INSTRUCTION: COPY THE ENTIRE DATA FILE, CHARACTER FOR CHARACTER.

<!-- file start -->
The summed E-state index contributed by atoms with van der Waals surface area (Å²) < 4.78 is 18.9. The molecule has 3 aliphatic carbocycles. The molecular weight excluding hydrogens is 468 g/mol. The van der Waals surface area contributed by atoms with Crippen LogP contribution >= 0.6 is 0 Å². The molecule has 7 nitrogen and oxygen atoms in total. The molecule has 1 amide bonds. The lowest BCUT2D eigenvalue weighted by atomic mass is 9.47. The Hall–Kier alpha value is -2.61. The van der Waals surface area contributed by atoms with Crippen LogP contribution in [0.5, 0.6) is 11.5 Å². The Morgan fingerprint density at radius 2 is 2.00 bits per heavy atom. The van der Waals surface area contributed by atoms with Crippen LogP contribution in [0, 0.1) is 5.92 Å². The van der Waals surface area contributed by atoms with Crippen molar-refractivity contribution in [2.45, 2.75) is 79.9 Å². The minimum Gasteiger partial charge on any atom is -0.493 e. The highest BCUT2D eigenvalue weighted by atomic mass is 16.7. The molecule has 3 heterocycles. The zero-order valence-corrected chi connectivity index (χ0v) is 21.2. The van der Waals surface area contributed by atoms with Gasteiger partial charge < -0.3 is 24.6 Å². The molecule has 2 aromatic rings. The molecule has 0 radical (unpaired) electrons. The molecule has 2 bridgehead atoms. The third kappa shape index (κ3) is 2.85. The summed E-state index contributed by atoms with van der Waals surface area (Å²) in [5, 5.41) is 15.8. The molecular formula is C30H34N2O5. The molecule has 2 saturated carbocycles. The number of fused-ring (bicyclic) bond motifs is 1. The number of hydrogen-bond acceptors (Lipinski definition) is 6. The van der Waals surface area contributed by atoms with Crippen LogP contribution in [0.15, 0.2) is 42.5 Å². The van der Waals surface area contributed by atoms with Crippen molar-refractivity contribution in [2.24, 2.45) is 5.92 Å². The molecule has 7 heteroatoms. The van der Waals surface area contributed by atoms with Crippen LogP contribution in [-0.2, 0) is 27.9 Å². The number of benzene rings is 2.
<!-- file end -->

The summed E-state index contributed by atoms with van der Waals surface area (Å²) < 4.78 is 18.9. The molecule has 3 aliphatic carbocycles. The molecular weight excluding hydrogens is 468 g/mol. The van der Waals surface area contributed by atoms with Crippen LogP contribution >= 0.6 is 0 Å². The molecule has 7 nitrogen and oxygen atoms in total. The molecule has 1 amide bonds. The lowest BCUT2D eigenvalue weighted by atomic mass is 9.47. The Hall–Kier alpha value is -2.61. The van der Waals surface area contributed by atoms with Crippen LogP contribution in [0.5, 0.6) is 11.5 Å². The Morgan fingerprint density at radius 2 is 2.00 bits per heavy atom. The van der Waals surface area contributed by atoms with Crippen LogP contribution in [0, 0.1) is 5.92 Å². The van der Waals surface area contributed by atoms with Crippen molar-refractivity contribution in [2.45, 2.75) is 79.9 Å². The minimum Gasteiger partial charge on any atom is -0.493 e. The highest BCUT2D eigenvalue weighted by atomic mass is 16.7. The molecule has 3 heterocycles. The zero-order valence-corrected chi connectivity index (χ0v) is 21.2. The van der Waals surface area contributed by atoms with Gasteiger partial charge < -0.3 is 24.6 Å². The molecule has 2 aromatic rings. The molecule has 0 radical (unpaired) electrons. The molecule has 2 bridgehead atoms. The third kappa shape index (κ3) is 2.85. The summed E-state index contributed by atoms with van der Waals surface area (Å²) in [5, 5.41) is 15.8. The molecular formula is C30H34N2O5. The molecule has 2 saturated carbocycles. The number of fused-ring (bicyclic) bond motifs is 1. The number of hydrogen-bond acceptors (Lipinski definition) is 6. The van der Waals surface area contributed by atoms with Crippen LogP contribution in [0.15, 0.2) is 42.5 Å². The van der Waals surface area contributed by atoms with Crippen molar-refractivity contribution in [2.24, 2.45) is 5.92 Å². The molecule has 7 heteroatoms. The van der Waals surface area contributed by atoms with Crippen LogP contribution in [-0.2, 0) is 27.9 Å². The number of benzene rings is 2.